Simone Michel-Lévy

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Simone Michel-Lévy (19 January 1906, Chaussin – 13 April 1945 Flossenbürg concentration camp) was a French Resistance worker. She had several pseudonyms – Emma, Françoise, Madame Royale, Mademoiselle Flaubert or Madame Bertrand - and is one of 6 female compagnons de la Libération (decreed on 26 September 1945).

World War II[edit]

Joining the staff of the PTT in 1924, she was allowed into the rédacteurs course in 1941 and made regional director of telephones, in which role she got involved in the "commutation" of telephonic communication, in Paris. This was a strategic position, which she used to set up a clandestine information network, in particular communication with Normandy, where her activities allowed the establishment of a radio network later used at the time of D-Day. Her Resistance activity went further, however - she organised a courier system to get messages to England, diverted telegraph and telephone material to Resistance groups, and sabotaged departures for the STO.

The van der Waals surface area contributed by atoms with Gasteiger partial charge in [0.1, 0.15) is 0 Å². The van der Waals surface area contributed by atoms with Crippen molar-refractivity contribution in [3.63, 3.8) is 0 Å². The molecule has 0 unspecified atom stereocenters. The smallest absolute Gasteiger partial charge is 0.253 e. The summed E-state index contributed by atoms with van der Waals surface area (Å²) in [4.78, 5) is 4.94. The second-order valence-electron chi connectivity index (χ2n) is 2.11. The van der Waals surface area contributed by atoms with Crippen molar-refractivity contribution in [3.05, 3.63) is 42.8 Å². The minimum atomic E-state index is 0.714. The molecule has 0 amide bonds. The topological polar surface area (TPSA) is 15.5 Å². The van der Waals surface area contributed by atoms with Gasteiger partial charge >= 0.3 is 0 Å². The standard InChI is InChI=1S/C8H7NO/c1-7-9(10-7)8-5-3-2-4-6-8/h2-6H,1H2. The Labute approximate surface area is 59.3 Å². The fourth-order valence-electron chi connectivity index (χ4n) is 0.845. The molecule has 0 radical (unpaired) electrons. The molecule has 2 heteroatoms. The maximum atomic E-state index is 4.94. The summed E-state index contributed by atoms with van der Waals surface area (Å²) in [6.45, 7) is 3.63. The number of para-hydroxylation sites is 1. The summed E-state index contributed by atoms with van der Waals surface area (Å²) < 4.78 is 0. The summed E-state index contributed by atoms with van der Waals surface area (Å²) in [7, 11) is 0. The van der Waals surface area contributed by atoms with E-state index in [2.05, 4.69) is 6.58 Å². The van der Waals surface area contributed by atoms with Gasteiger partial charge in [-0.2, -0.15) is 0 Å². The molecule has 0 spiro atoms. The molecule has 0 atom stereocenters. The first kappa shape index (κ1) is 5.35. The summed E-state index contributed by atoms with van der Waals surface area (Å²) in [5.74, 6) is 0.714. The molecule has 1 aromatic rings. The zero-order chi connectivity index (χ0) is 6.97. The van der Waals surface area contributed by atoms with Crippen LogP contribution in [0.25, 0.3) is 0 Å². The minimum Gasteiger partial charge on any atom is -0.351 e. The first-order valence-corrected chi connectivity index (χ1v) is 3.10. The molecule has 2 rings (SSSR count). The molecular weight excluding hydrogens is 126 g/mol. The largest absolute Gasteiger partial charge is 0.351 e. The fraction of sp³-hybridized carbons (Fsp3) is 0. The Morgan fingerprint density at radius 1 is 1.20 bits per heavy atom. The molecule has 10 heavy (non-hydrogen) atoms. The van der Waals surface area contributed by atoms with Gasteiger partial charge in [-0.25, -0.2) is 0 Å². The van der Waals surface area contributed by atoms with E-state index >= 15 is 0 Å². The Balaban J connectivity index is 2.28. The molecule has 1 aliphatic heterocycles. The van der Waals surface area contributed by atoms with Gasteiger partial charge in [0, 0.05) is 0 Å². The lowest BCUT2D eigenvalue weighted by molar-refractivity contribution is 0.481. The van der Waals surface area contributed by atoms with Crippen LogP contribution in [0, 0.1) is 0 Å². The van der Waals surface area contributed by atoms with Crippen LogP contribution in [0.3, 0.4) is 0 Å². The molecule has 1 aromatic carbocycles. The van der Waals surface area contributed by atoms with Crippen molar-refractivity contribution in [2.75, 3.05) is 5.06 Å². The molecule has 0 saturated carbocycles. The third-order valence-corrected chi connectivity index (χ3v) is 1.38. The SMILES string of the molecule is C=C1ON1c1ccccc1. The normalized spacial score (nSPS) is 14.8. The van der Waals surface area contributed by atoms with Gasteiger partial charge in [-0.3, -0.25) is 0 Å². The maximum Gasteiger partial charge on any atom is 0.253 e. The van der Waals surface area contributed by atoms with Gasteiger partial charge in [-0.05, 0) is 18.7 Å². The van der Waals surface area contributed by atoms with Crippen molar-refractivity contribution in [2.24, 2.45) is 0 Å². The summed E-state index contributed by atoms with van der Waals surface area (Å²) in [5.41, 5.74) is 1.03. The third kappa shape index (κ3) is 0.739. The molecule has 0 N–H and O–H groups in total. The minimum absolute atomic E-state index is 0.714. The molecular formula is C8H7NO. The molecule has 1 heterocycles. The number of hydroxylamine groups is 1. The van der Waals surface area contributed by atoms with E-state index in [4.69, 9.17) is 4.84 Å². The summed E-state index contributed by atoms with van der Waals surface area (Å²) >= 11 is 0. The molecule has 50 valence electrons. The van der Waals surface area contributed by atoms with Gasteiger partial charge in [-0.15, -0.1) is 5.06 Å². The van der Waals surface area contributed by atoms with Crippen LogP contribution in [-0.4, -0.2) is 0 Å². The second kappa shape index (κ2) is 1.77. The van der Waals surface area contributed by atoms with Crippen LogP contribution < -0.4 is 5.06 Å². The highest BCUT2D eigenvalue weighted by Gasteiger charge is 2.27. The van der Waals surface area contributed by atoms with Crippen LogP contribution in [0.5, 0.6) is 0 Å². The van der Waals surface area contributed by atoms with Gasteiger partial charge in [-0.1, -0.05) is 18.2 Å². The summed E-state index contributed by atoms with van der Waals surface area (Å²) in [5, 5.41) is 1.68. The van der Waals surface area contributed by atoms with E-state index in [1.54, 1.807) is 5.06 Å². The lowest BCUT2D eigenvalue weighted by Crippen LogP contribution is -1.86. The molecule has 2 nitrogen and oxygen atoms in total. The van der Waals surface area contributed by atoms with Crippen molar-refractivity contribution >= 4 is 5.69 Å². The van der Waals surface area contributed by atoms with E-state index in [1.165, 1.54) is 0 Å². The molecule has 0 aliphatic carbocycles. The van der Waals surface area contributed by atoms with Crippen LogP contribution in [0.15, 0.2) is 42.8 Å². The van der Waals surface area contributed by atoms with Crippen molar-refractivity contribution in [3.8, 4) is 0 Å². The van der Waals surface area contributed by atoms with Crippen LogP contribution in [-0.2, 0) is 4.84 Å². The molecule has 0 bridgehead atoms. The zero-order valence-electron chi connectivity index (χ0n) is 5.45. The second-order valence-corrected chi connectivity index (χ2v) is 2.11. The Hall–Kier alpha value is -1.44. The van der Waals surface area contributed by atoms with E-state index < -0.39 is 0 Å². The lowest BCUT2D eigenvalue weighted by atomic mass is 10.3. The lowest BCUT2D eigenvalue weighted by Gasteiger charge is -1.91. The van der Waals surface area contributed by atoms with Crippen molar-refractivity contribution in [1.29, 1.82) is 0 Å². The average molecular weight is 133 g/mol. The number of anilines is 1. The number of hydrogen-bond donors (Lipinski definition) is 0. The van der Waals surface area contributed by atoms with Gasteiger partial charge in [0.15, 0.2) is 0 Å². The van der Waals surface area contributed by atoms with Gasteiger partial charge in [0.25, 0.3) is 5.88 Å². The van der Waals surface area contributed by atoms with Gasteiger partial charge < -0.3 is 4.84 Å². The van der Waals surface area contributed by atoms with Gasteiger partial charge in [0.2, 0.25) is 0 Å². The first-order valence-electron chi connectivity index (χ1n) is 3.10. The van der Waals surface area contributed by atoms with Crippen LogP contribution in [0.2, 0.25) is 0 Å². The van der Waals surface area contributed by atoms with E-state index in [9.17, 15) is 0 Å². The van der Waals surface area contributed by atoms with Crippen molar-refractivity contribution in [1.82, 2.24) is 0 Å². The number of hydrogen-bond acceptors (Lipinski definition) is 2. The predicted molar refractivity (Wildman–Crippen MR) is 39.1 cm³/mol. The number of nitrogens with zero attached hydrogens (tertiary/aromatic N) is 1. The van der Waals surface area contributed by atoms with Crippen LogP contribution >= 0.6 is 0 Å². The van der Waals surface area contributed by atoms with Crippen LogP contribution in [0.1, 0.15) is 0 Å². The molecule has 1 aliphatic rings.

She was arrested by the Gestapo on 5 November 1943 and tortured by Georges Delfanne. Without having given away even her name, she was deported to Ravensbrück, then Flossenbürg, where she managed to organise a rising against the camp guards. It was for this that she was hanged ten days before the camp was liberated by the Allies.

The plaque for the Place Simone Michel-Lévy in Paris, dedicated to her memory in 2006.


Simone Michel-Lévy was one of twenty-six Resistance members to be commemorated in the Heroes of the Resistance postage stamp series. In 2006, la Place Simone Michel-Lévy was established in Paris to honor her contributions to the French Resistance movement.


  • Messages des PTT, n° 342, December 1984: "Quarante ans après l'histoire s'entrouvre. Les agents des PTT et la Résistance."

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